Update 28 January
Mrs Breckman has been in touch to say the following:
My feelings are that of course it should be discussed openly in the
chamber, and that all councillors are made aware of its contents.
overwhelming anger over all of this, is not just the planning issues,
they are bad enough, but that I was pilloried for telling the truth,
lied about to all councillors and others, (another reason all
councillors should be made aware of the seriousness of it), leaving the
overriding issue one of misconduct in public office. Of course the
Ombudsman cannot and doesn't take that into consideration when making
his investigations. As we all know he can only look for and find
I am intending writing back to Carl
Sargeant, asking that he reconsiders, and meets with me, as he needs a
much clearer understanding from my perspective of the misconduct of
certain officers and the damage they can cause to ones life. Until he
is fully acquainted with all the facts he cannot make a fair judgement
on whether there needs to be a Public Inquiry.
On 31st January the Planning Committee of Carmarthenshire County Council will meet to decide various planning applications as usual, but what is highly unusual about this meeting is the final agenda item listed only as "Outcome of Ombudsman Investigation".
Officers of the council are recommending that a public interest exemption should be applied to exclude any members of the public and press present from the discussion.
The case they will be reviewing is in fact that of Mrs Trisha Breckman and her partner Eddie Roberts who suffered serious injustice at the hands of the County Council over a period of years.
The Ombudsman's report was published in July 2012, and it will have taken the council 7 months to get round to putting it in front of a group of councillors. It is quite clear that the Ombudsman and many councillors were expecting the report to go before the full council, but senior officers within the council appear to have been hell-bent on ensuring that the report receives as little oxygen as possible.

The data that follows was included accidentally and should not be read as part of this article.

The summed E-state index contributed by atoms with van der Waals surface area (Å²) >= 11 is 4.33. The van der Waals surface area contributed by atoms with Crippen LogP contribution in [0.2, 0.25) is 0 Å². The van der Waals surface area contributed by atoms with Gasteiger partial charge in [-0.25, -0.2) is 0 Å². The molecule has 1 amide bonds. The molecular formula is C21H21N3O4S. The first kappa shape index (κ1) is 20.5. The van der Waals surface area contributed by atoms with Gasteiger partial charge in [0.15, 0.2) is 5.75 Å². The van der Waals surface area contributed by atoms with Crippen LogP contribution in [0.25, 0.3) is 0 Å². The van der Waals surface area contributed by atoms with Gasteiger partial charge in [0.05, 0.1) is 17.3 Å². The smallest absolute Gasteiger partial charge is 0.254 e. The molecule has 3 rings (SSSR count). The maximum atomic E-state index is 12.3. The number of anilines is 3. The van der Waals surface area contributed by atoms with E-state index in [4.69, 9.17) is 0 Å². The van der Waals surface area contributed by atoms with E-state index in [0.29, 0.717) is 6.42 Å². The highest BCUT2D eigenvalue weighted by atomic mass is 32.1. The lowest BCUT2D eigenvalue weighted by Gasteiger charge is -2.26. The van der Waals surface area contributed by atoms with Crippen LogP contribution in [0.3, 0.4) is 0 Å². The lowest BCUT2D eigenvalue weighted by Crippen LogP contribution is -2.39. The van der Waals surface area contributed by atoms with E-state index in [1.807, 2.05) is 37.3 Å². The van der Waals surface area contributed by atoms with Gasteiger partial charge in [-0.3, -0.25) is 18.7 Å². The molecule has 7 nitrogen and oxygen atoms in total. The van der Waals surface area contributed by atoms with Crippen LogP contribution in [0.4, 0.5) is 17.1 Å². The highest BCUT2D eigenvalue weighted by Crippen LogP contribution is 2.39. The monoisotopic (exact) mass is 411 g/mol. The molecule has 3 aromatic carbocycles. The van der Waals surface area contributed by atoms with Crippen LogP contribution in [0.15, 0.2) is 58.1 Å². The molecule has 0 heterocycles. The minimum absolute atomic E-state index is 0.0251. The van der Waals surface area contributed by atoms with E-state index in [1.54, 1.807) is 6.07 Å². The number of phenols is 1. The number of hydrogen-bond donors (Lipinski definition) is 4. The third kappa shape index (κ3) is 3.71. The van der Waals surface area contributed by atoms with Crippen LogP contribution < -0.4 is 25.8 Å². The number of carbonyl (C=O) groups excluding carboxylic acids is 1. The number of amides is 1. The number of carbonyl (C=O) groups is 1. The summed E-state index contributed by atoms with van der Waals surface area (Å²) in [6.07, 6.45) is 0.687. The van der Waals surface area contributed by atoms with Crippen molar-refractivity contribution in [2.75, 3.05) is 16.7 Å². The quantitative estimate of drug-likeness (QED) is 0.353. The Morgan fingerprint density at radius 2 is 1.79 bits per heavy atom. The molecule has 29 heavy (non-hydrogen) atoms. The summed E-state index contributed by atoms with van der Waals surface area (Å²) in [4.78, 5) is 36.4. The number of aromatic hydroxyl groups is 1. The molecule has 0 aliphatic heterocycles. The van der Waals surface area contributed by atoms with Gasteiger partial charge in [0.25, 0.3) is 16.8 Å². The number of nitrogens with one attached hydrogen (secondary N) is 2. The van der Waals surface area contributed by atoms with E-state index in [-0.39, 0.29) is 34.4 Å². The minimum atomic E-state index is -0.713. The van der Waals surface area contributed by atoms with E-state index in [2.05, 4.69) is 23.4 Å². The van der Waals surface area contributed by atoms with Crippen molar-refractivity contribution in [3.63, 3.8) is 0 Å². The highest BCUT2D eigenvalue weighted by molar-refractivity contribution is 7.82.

Every trick in the book, and several not in any book, have been used to prevent open scrutiny of the report, including last week's removal of the standard "Any Other Business" item on a meeting agenda to foil an attempt by Mrs Breckman's councillor to raise the matter in a public meeting.
Normally, it is true, reports which deal with the affairs of individuals are rightly subject to a public interest exemption. But this is not a normal report. Details of the affair and the report have been the subject of newspaper reports and a television documentary. Everybody knows the identities of the people involved, and anybody who wants a copy of the report can write to the Ombudsman to obtain one.
The usual reasons for applying an exemption do not apply in this case, and the public has a very strong interest in hearing what the Council has to say about it and what steps it is taking to ensure that nothing of the kind ever happens again.
The council's failings are not limited to planning enforcement, but include much wider failings in the way in which the authority deals with the public. That is why it should be heard by the full council in public.
By insisting that the report and the outcome are discussed behind closed doors, it is clear that what is being served here is not the public interest but that of the council's officers.